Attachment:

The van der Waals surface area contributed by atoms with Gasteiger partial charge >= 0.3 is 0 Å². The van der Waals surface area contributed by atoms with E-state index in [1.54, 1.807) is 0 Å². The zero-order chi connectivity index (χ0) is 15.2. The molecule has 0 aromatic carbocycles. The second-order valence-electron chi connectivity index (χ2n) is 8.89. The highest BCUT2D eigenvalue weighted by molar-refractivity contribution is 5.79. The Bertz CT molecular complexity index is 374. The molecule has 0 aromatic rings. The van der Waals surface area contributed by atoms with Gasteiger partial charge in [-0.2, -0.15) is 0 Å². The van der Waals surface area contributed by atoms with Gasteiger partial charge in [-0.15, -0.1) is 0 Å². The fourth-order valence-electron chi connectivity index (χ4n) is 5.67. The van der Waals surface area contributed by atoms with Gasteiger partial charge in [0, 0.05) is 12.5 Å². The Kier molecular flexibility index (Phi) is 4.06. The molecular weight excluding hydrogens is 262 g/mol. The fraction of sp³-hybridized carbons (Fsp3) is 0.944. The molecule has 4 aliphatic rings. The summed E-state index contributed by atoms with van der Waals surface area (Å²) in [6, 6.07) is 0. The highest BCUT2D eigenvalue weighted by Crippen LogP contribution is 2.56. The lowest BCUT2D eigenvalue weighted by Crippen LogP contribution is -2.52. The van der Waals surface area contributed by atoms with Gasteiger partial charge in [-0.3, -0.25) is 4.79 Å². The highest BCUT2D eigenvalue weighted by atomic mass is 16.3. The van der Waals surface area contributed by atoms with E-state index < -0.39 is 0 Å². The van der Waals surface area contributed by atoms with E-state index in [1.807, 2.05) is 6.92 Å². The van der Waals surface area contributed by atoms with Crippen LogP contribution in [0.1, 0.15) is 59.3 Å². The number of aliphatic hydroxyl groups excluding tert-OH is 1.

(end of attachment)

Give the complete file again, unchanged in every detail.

The van der Waals surface area contributed by atoms with Gasteiger partial charge >= 0.3 is 0 Å². The van der Waals surface area contributed by atoms with E-state index in [1.54, 1.807) is 0 Å². The zero-order chi connectivity index (χ0) is 15.2. The molecule has 0 aromatic carbocycles. The second-order valence-electron chi connectivity index (χ2n) is 8.89. The highest BCUT2D eigenvalue weighted by molar-refractivity contribution is 5.79. The Bertz CT molecular complexity index is 374. The molecule has 0 aromatic rings. The van der Waals surface area contributed by atoms with Gasteiger partial charge in [-0.2, -0.15) is 0 Å². The van der Waals surface area contributed by atoms with Gasteiger partial charge in [-0.15, -0.1) is 0 Å². The fourth-order valence-electron chi connectivity index (χ4n) is 5.67. The van der Waals surface area contributed by atoms with Gasteiger partial charge in [0, 0.05) is 12.5 Å². The Kier molecular flexibility index (Phi) is 4.06. The molecular weight excluding hydrogens is 262 g/mol. The fraction of sp³-hybridized carbons (Fsp3) is 0.944. The molecule has 4 aliphatic rings. The summed E-state index contributed by atoms with van der Waals surface area (Å²) in [6, 6.07) is 0. The highest BCUT2D eigenvalue weighted by Crippen LogP contribution is 2.56. The lowest BCUT2D eigenvalue weighted by Crippen LogP contribution is -2.52. The van der Waals surface area contributed by atoms with Gasteiger partial charge in [-0.3, -0.25) is 4.79 Å². The highest BCUT2D eigenvalue weighted by atomic mass is 16.3. The van der Waals surface area contributed by atoms with E-state index < -0.39 is 0 Å². The van der Waals surface area contributed by atoms with E-state index in [1.807, 2.05) is 6.92 Å². The van der Waals surface area contributed by atoms with Crippen LogP contribution in [0.1, 0.15) is 59.3 Å². The number of aliphatic hydroxyl groups excluding tert-OH is 1.